Medical School Blues

Depression. It’s not something that we like to talk about or even acknowledge but it is real. Before attending medical school I would have never imagined being in a place to write about depression. But here I am.


First, I want to talk about why having the conversation about depression in medical school is important. Students and residents actually have higher rates of depression and suicide than other adults. A staggering statistic is that approximately 21.2% of medical students are suffering with depression. And I’ll be the first to say that nothing is “wrong” with the 21.2%. The cause, then? Stress and distress. Any physician or student can tell you that the occupation is a difficult one but the idea of reaching your wits’ end and experiencing burnout is, sometimes, even more difficult.

I won’t pretend to be an expert on depression or depression in medical school but I understand the feelings. We are supposed to be the best and the brightest and we place a lot of pressure on ourselves. We must be perfect. We must self-assess (criticize). We must save the world. We say all of these things to ourselves, when in all honesty, we should make sure that we are well before we can ever fathom healing someone else.

“But the most meaningful change is not institutional. It’s cultural. Even in medical circles, depression remains poorly understood and stigma is rampant,” writes Ajay Koti of Morsani College of Medicine while discussing the concept of Wounded Healers. Medical students and physicians fit the Jungian concept of the Wounded Healer almost perfectly. Much like Kheiron (Chiron), a creature in Greek mythology, students and physicians are “cursed” to roam the earth in excruciating pain as they make the world well while ignoring their own ailments.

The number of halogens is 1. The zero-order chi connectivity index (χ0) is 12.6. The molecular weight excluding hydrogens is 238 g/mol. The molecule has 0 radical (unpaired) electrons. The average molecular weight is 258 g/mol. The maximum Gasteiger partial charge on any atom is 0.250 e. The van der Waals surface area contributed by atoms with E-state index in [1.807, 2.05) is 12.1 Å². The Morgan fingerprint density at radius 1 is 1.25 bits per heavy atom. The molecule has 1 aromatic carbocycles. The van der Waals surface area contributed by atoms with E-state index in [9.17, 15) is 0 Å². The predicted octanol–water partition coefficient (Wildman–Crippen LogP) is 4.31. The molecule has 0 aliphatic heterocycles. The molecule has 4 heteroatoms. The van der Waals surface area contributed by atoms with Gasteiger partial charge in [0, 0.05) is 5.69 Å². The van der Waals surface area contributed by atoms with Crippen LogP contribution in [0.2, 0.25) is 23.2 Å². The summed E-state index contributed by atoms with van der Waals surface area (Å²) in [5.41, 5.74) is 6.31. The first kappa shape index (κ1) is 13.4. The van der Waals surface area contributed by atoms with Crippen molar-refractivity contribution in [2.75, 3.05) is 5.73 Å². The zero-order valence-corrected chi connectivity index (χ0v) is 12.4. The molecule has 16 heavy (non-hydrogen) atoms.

Again, I do not have the answers and will never be giving medical advice on this blog but as someone who has dealt with the load of medical school for just over three semesters now, my advice is this: talk. Talk to a classmate and then maybe a counselor or doctor. The people who care about you will never judge you. This is important because even though the numbers are high enough to speak for themselves, very few students actually seek out medical attention. Talk to someone. And if you are on the other side and notice that someone you care about is showing signs of depression, don’t look the other way or be afraid to reach out. We all can make a difference.

Also, I want to note that there are lots of tools and products out there that may help with depression, along with medication and therapy. I’ve seen my friends and classmates use quite of few of these products out there.  One that keeps coming up is light therapy lamps, especially for those who may suffer from seasonal mood changes. One of the best on the market is the Sad Lamp; check them out —> HERE!

Thanks for reading lovelies. Feel free to comment and share this. You can also contact me on any or all of my social media sites! Until next time, XX!

0 responses to “Medical School Blues”

  1. MCCEE_Tutor says:

    Great post! I think that tackling mental health stigma will go a long way to helping with recognition and treatment of the disease. The treatment goes beyond SSRI’s and CBT for doctors (and all others). The stressful environment of medical students and doctors needs to be changed.

  2. John Archer says:

    Talking with someone of first hand experience is good also. Admiring the strength of a victim of depression can instill some required amount of energy we will need to look depression in its face with a smile.

  3. Racquel McLean says:

    Thanks for this riveting piece, Esté!

  4. […] I laughed, screamed, and cried a lot. Don’t let anyone make you feel bad for experiencing depression and anxiety while in professional school. I was lucky to have and meet some of the best friends that a girl could ever ask for and I’m […]

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